A few months ago I applied to one - just one - graduate program. I was happy to be admitted but ultimately decided I wasn't prepared to go into debt for letters after my name.
I'm quite happy with the essay I wrote as part of the application, though - it concisely depicts my journey from studious kid to corporate cog to traveler to the....person I am today. I'm sharing it here in the hopes that you find it entertaining and maybe - just maybe - elucidating.
Our society is in a weird state. If studies are to be believed, people spend most of their waking hours working at jobs that 70% of them hate...For what?
When did we forget that the whole point of life is to be happy? When did we decide that spending most of our waking hours doing something we hate is going to achieve that goal?
I had always been a self-motivated, promising student, even when nothing was expected of me. I was 10 years old when my family moved to the States from Brazil, and after my first day of school, despite my limited English, I cracked open the books and completed the homework Mrs Patrick had assigned. The next day I turned it in. Mrs Patrick was taken aback and handed it back to me, but I insisted she take it and grade it.
I worked hard in high school. I majored in engineering in college partly because of the challenge. I chose to work in finance and dedicated six years of my life to the service of a bank because I wanted to be among the smartest people, and I had observed that many of them ended up on Wall Street. During the financial crisis, I volunteered for dirty jobs and was rewarded with tons of responsibility, my own office, frequent travel to Europe and a BlackBerry to boot. I was important. CFOs and CEOs asked for my opinion in meetings.
My life was on track. I made great money. I lived in New York City - which had always been a dream. I could buy almost anything I wanted. I had recognition. I felt important.
I did everything a high-achiever was supposed to do, and at first, things were swell. Occasionally in my 20s though, questions about my life path would float into my mind and I would brush them away. But the thoughts kept visiting and hanging around for longer; eventually they started morphing into “is this all there is?”
Soon, I felt lost. I didn’t know who I was or what I liked anymore. I executed on tasks, but I felt uncreative. I would travel to Europe only to get to know the insides of conference rooms. I felt trapped, my identity bolted to my desk, and I would longingly look out the window, thinking “when will I have enough money to….”
Travel. The answer to this question was travel. And one day in February of 2013 I realized I was never going to have enough money - such a thing didn’t exist in the paradigm I was living. So I quit, shattered the life I had known for 28 years with no idea of what would come out on the other side.
I left for Moscow on a one-way ticket in August of 2013. I didn’t have any plans, and I most certainly didn’t know if or when I would come back home because I wanted to live the opposite of the highly achievement-driven, trodden path life I had lived up until this point.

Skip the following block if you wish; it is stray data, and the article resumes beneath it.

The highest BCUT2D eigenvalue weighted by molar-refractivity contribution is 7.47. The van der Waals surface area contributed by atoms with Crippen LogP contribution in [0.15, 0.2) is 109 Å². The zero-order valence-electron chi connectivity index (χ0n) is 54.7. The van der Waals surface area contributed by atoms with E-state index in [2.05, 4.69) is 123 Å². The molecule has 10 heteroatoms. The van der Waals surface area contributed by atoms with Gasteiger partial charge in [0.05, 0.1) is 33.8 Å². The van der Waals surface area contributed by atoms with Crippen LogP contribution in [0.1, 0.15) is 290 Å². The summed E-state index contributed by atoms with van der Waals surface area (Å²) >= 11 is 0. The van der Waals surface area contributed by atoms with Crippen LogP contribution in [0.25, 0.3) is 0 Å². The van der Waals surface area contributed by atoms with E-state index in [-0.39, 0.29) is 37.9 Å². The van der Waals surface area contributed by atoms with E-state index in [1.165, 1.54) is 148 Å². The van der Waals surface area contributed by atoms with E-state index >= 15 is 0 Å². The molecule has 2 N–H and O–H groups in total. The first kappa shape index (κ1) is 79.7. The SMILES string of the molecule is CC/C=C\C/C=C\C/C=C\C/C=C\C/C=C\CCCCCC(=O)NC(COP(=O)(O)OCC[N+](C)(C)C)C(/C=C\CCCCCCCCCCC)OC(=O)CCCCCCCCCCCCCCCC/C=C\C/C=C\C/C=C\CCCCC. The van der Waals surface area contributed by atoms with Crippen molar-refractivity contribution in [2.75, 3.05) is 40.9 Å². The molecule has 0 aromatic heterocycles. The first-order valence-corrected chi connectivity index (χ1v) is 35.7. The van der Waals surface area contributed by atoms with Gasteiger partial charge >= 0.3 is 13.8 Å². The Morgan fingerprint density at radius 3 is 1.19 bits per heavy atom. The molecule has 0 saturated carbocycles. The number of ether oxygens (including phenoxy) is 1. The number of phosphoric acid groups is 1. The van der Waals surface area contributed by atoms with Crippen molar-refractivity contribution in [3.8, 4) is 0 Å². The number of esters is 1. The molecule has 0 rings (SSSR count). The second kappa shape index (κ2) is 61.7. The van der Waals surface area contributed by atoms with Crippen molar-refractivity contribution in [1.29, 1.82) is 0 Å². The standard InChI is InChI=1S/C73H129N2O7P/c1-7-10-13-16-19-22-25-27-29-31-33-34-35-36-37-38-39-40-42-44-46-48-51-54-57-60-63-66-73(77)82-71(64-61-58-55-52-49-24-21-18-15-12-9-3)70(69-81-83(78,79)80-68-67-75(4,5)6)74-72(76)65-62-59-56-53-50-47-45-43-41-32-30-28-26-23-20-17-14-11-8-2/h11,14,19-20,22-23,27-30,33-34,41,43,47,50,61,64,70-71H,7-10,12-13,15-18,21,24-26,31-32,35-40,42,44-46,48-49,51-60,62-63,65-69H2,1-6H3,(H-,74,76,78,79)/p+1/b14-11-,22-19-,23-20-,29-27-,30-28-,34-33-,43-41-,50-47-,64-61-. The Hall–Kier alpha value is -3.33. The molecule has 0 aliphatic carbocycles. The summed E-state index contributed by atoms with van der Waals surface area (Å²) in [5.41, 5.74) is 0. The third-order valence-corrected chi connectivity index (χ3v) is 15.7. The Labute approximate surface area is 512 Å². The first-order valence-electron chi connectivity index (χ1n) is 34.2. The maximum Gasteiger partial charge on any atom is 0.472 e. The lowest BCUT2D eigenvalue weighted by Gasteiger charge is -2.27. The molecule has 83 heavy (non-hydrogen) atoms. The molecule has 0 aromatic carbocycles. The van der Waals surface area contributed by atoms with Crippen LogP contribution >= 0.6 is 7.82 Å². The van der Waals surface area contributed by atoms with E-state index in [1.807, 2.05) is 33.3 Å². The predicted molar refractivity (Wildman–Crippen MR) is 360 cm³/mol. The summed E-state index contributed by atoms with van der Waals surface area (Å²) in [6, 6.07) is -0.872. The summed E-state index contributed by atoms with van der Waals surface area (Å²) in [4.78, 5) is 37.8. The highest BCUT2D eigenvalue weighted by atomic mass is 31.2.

I loved traveling because it made me feel alive. I experienced things instead of ticking tasks off lists. My identity didn’t have anything to do with my work. I saw the sun every day. I felt good.
I wrote, I blogged, I dabbled in photography. I took risks, I hatched business plans. I failed and I got back up. I felt creative again. I remembered who I was and what I liked and I wasn’t scared to try different things. I had no plans but I figured things out.
Nine months and over 20 countries later, I decided to move back to my hometown of Miami, which was experiencing an incredible creative burst that had completely drawn me in. A friend at The Design Gym, where I had taken design thinking classes in New York shortly before leaving introduced me to Jess Do, another TDG alum who had recently moved to Miami.
Jess and I quickly realized we had a lot in common. We were both high achievers that left successful finance careers, stumbled into design thinking and realized it unlocked our creativity and thus made us feel incredible. There was no one in Miami championing this methodology, so we started Design Thinking Miami (DTM) as a meetup and soon were hacking our way through teaching courses to empower others with this knowledge. Within a few months, Miami Make Week and The Miami Foundation were knocking on our metaphorical door asking for us to teach workshops for them. Our community grew. Momentum built.
In the summer of 2015, nearly a year into the DTM experiment, I decided to leave my job at a startup foundation to focus on DTM full time. In addition to our community work, through projects and private workshops, we want to bring design thinking and all its positive creativity-inducing side effects into South Florida companies to make a dent in that 70% employee dissatisfaction.
I’m already working on the change I want to see in the world - to help people reconnect with their creativity, which I believe is a key to happiness. I’m hoping that this program will give me more tools and expand my horizons to more ways of creating a world where people remember that the whole point of life is to be happy and are able to make happiness a priority. To the program, I can bring the perspective of someone already working to create a community, a business and a movement.